Gubernatorial Candidates Meet For Final Debate

By Sarah Birnbaum

Oct. 26, 2010


NEEDHAM -- With just one week to go before elections, Gov. Deval Patrick, Republican Charlie Baker, Independent Tim Cahill and Green-Rainbow candidate Jill Stein put forth their well-honed campaign messages one last time during their final televised debate on Monday night

The evening began with pandemonium outside of Boston Channel 5 studios in Needham, where the debate was filmed.  Baker supporters and Patrick supporters set up camp on opposite sides of the street, and shouted at each other through bullhorns.  Cars honked and swerved to avoid hitting the volunteers in the dark. 

Inside, things were a lot more tame. The candidates for governor sat around a conference table and delivered their well-honed campaign messages.

Gov. Patrick touted his record on jobs, health care and education.

“We’ve made choices in the last four years: Choices to invest in education, health care and job creation. That’s why we’re first in America in student achievement, first in America in health care coverage for our residents and growing jobs faster than 46 other states,” Patrick said.

But Republican candidate Charlie Baker had a different interpretation of Patrick's last four years in office.

"The Governor can say all he wants about how much better things are getting and how he’s investing in jobs, but the truth is, 8 tax increases and 300 thousand people out of work –- that’s not heading in the right direction," Baker said.

In a thick Boston accent, Independent Tim Cahill stood up for the middle class and the small-business owner.

“I am, at heart, a local politician, and a small business man, that’s where I got my start and I think that in order to change the direction of the state we need to start from the ground floor and work our way up,” Cahill said.

And Green-Rainbow candidate Jill Stein said that she would be an exception to the status quo.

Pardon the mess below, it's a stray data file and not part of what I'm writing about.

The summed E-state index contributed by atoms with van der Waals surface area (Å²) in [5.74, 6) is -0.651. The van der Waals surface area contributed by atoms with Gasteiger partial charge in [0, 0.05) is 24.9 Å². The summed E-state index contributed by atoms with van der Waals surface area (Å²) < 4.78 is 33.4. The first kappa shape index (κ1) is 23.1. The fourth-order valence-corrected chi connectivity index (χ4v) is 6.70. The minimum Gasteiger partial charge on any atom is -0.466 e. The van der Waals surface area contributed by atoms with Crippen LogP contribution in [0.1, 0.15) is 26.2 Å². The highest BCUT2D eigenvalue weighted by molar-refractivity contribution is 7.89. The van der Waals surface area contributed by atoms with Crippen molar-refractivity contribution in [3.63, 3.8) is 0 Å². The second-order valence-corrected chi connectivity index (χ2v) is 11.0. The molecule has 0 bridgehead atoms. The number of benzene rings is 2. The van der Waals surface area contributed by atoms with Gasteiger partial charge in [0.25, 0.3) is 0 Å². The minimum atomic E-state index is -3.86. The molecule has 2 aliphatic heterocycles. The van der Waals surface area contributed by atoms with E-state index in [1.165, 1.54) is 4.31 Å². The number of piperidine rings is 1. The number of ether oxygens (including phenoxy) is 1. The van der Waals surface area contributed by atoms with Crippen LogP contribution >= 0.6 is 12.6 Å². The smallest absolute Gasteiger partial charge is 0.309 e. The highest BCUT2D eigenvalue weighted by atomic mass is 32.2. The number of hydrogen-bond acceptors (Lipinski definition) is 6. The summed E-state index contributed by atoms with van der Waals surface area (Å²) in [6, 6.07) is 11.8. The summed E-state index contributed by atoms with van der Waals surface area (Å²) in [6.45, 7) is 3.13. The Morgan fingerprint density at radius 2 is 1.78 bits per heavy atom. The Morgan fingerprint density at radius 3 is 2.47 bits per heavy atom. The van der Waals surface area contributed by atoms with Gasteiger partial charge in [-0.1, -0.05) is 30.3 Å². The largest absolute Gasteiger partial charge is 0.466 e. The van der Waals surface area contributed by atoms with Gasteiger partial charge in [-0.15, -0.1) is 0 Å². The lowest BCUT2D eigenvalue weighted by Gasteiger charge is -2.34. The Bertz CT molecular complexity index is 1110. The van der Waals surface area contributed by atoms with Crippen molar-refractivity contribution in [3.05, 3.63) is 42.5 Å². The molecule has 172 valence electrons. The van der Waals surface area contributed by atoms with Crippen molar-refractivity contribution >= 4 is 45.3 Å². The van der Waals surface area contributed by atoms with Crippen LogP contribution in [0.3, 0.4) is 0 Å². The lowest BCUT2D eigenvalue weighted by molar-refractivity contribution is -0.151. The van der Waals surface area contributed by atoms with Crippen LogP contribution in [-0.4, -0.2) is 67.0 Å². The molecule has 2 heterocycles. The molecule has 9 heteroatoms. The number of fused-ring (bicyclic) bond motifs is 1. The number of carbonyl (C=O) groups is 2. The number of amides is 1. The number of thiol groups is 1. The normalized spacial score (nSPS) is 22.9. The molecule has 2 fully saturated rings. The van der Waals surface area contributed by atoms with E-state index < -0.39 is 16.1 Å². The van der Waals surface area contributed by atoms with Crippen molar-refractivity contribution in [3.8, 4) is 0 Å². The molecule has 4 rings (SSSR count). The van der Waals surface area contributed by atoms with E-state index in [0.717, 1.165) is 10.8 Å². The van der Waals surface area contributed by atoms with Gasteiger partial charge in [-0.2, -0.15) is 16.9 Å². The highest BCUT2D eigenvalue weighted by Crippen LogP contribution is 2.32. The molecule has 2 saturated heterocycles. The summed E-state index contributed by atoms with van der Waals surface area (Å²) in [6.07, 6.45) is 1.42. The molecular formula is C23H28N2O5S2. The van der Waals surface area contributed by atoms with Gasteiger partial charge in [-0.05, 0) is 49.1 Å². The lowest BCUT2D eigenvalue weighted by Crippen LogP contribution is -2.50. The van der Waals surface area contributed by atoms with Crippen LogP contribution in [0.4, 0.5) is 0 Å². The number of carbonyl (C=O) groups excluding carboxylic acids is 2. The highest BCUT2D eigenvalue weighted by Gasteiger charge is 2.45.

"I see myself as the one outsider in a race with 3 wonderful insiders all very distinguished gentlemen all representing a Beacon Hill point of view," Stein said. "They all support casinos, they all support charter schools, they all support a corporate tax break economy which is robbing our budget of millions of dollars a year."

The debate also saw the return of a villain that’s been terrorizing Massachusetts public officials for years:  The Big Dig.  The Associated Press published a memo over the weekend penned by Charlie Baker when he was state budget chief. Although Baker was defending the Big Dig publicly, the memo shows he privately called Big Dig spending “simply amazing” and warned that it would starve other road and bridge projects.

Gov.Patrick seemed to relish the release of the memo.

"We all knew the Big Dig financing plan was flawed from the start.  Charlie knew that the big dig financing plan was flawed from the start, and for political reasons, didn’t make that public," Patrick said.

Independent Tim Cahill said that Baker should have been honest with voters.

"I think what people are looking for is for people to be straight when we’re running for office.  Not to lie to them.  Not to misrepresent.  Not to say something privately when it should be said publicly,” Cahill said.

But Baker  defended himself, implying the memo wasn't a big deal.   "When you write a memo like that to your boss, you write a memo like that to your boss to raise issues and concerns, which is exactly what I did," Baker said, trying to turn the conversation back to Patrick's tenure as governor. "And I come back to the fact that I sure hope somebody is writing a memo like that right now to deal with the two-billion dollar deficit."

The memo in question capped a string of October surprises, starting with the defection of Cahill’s running mate to the Baker camp at the beginning of the month.  Polls indicate that the beneficiary of all the drama has been Gov. Patrick, who currently holds a slim lead over Baker. Still, some analysts say that the Republican wave that been sweeping the country could carry Baker to victory. 

At this point, the race could break either way. Election Day is Nov. 2nd.

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